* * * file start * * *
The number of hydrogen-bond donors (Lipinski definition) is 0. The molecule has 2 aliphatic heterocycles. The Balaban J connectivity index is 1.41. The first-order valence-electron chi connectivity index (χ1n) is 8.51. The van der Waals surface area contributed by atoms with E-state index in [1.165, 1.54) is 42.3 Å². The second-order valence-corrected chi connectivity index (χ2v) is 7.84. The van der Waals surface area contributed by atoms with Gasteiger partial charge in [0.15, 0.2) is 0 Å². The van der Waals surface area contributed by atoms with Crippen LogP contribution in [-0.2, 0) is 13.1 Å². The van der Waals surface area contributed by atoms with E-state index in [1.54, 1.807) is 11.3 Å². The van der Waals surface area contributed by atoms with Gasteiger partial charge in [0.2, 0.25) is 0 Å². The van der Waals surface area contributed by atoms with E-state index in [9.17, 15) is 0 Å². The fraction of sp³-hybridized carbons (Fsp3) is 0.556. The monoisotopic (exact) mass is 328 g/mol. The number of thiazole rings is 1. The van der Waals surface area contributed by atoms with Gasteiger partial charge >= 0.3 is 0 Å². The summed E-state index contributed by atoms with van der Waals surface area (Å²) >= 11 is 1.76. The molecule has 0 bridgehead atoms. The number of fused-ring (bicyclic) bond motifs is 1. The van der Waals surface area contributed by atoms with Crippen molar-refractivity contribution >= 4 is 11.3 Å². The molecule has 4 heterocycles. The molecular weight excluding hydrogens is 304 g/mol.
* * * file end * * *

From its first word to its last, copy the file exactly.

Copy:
The number of hydrogen-bond donors (Lipinski definition) is 0. The molecule has 2 aliphatic heterocycles. The Balaban J connectivity index is 1.41. The first-order valence-electron chi connectivity index (χ1n) is 8.51. The van der Waals surface area contributed by atoms with E-state index in [1.165, 1.54) is 42.3 Å². The second-order valence-corrected chi connectivity index (χ2v) is 7.84. The van der Waals surface area contributed by atoms with Gasteiger partial charge in [0.15, 0.2) is 0 Å². The van der Waals surface area contributed by atoms with Crippen LogP contribution in [-0.2, 0) is 13.1 Å². The van der Waals surface area contributed by atoms with E-state index in [1.54, 1.807) is 11.3 Å². The van der Waals surface area contributed by atoms with Gasteiger partial charge in [0.2, 0.25) is 0 Å². The van der Waals surface area contributed by atoms with E-state index in [9.17, 15) is 0 Å². The fraction of sp³-hybridized carbons (Fsp3) is 0.556. The monoisotopic (exact) mass is 328 g/mol. The number of thiazole rings is 1. The van der Waals surface area contributed by atoms with Gasteiger partial charge >= 0.3 is 0 Å². The summed E-state index contributed by atoms with van der Waals surface area (Å²) >= 11 is 1.76. The molecule has 0 bridgehead atoms. The number of fused-ring (bicyclic) bond motifs is 1. The van der Waals surface area contributed by atoms with Crippen molar-refractivity contribution >= 4 is 11.3 Å². The molecule has 4 heterocycles. The molecular weight excluding hydrogens is 304 g/mol.